When one of his obsessive pursuits — running — reached a professional level, he cut out all carbs, saying, “I thought this was the way forward.” It wasn’t easy, being the son of a Sicilian mother and spending half his life travelling and working late into the night, filling up on whatever food he could grab. He laughs ruefully. “I’ve always been a big eater.” But with typical focus, he cut out carbohydrates altogether — and replaced them with vast amounts of avocados.
He couldn’t understand why he seemed so fit and yet was unable to concentrate during snooker matches. “A match can last seven hours and I need to try and stay alert during that time. Snooker is an endurance sport.”
O’Sullivan, 43, has battled insomnia for some time, but this was different. “I’d never felt so bad. I ended up at the doctors having blood tests because I thought there’s got to be something wrong with me. I was just exhausted and I had to go and do TV interviews. Honestly, it was embarrassing, because I felt people could see that I was not really concentrating on what they were saying. They thought maybe I was being a bit rude or a bit distant.”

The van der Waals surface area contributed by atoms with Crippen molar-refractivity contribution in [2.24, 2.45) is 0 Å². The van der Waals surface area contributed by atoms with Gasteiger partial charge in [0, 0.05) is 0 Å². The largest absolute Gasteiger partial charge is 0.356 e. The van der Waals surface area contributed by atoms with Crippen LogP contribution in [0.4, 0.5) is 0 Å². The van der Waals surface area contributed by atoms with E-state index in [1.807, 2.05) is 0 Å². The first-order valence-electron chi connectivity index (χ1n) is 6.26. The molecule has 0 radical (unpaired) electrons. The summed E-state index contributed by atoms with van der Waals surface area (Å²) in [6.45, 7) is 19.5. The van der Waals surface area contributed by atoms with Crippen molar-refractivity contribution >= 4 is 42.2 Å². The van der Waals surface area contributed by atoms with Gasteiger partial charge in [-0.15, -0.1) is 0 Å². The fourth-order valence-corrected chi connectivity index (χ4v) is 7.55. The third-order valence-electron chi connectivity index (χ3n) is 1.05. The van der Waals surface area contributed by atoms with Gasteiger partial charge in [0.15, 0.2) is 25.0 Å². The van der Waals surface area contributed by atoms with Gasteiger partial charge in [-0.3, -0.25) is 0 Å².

It was when he was introduced to the nutritionist Rhiannon Lambert that he was told in no uncertain terms what needed to change. “I told her what I was doing and she said, ‘That explains why you were feeling like that. Carbs feed the brain.’” He followed her nutritional advice. “Since then,” he says, “I’ve never had a day where I’ve not felt how I’m supposed to feel.”
“It was a lightbulb moment,” he says now, comparing it to the time, several years earlier, when he started working with the psychiatrist Steve Peters. As a result of eating a regular, balanced diet, he has lost 1½ stone, has more energy and is generally playing brilliantly. Was it important to have regained that No 1 status? “Not really. Not that I’m not feeling good, I’m just not driven by it. When everyone was going, ‘You’re going to be No 1’, for a nanosecond I kind of thought, ‘Yeah, it would be nice,’ but then I realised, that’s not why I play the game.